Iger’s China Strategy Continues

With Disney entering into a deal with the Hong Kong government to expand Hong Kong Disneyland and the reveal of the Shanghai Disney Theme park plan, one of the worst kept secrets of the last five years, The Walt Disney Company continues to gain traction in the world’s largest and fastest growing market of consumers–China.

The Shanghai thing is still waiting for approval from Beijing, Disney hasn’t even submitted it yet, which means it could face some modification from the current plan. But some analysts are predicting it could be bigger than HKDL. That certainly wouldn’t surprise me.

One of the reasons is that Shanghai will not be a Magic Kingdom model theme park. A little bird tells me it will be closely aligned with existing Chinese culture and myths bringing in Disney characters only around the edges (think Disney’s Animal Kingdom). The question is now, will they go in whole hog, or start small and ride out a possible rough start (as they did with HKDL). With a budget in the $3.2 billion  range, they certainly have the money to go big.

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This entry was posted in Hong Kong Disneyland, Other Disney Theme Parks, Themepark Industry and tagged , , , , , . Bookmark the permalink.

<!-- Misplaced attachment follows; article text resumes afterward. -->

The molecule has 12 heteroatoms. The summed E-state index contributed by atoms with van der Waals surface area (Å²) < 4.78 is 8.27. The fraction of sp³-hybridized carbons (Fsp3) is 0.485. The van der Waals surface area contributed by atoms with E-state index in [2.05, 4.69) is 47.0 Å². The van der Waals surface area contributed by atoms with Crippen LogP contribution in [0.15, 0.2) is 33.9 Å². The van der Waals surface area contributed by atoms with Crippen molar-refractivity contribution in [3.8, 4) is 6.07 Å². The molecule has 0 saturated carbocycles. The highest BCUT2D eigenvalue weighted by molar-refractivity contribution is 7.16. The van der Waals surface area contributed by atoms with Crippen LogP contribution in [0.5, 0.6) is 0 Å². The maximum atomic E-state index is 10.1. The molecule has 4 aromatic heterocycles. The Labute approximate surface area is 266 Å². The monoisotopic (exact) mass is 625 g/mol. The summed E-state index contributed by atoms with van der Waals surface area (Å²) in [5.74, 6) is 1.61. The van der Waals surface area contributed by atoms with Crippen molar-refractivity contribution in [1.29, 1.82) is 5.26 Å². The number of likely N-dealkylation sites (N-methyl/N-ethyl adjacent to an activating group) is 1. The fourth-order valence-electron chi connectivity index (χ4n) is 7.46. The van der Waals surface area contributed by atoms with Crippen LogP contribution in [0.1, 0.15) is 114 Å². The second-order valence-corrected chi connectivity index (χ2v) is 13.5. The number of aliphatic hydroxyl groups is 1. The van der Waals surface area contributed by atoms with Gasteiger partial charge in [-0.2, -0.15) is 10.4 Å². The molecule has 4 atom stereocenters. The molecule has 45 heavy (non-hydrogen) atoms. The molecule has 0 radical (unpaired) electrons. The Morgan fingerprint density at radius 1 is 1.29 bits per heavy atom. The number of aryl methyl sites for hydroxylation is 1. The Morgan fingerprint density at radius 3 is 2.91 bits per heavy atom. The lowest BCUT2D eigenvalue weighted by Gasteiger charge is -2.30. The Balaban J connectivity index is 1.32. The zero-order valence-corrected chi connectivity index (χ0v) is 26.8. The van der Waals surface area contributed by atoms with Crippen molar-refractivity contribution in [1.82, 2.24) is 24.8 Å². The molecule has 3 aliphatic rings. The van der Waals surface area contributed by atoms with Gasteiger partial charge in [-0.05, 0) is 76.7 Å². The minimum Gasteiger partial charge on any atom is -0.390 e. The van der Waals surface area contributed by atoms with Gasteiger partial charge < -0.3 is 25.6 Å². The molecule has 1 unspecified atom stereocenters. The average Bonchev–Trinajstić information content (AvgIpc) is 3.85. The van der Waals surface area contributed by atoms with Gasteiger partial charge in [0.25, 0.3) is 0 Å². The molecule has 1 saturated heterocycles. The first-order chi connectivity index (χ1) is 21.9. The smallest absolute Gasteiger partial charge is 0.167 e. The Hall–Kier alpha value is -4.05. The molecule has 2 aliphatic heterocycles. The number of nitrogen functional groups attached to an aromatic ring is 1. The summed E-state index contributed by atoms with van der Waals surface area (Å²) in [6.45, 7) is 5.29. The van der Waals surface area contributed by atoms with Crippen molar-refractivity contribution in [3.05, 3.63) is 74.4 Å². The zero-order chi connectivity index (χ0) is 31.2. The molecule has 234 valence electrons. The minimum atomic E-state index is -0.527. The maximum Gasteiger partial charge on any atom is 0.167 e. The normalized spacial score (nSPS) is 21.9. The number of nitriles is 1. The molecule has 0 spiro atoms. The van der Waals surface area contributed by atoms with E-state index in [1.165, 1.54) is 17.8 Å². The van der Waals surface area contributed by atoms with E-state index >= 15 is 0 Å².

6 Responses to Iger’s China Strategy Continues

  1. So far, plans are inscrutable . . . ;)

  2. Donnie says:

    Seems to me it would possibly make more sense for Disney to build a second gate at HKDL using this Chinese traditions centric theme in order to boost attendance at THAT park, rather than restart with an entirely different park at this time, no?

  3. All the park merchandise will have stamped on the back of it “Made… Right Here!” ;)

  4. Tim Lenz says:

    so, they’re building a park *in* china based around chinese culture and history? we all saw how well that went with california adventure. you’d think they’d have learned their lesson. why would the chinese travel to shanghai just to see a park themed to their own culture??

  5. John Frost says:

    Hi Tim,

    Well, Disneyland is a park in American based on American Culture and History, so I don’t see why the same thing wouldn’t work in China.

    I think the difference with California Adventure is that it was supposed to replace a trip to the rest of the state and yet was marketed at locals who could just go out and see the real thing.

  6. Pingback: Disneyland Shanghai - Onsite Report | Mousekingdom Blog (Disney Storys and Photos)

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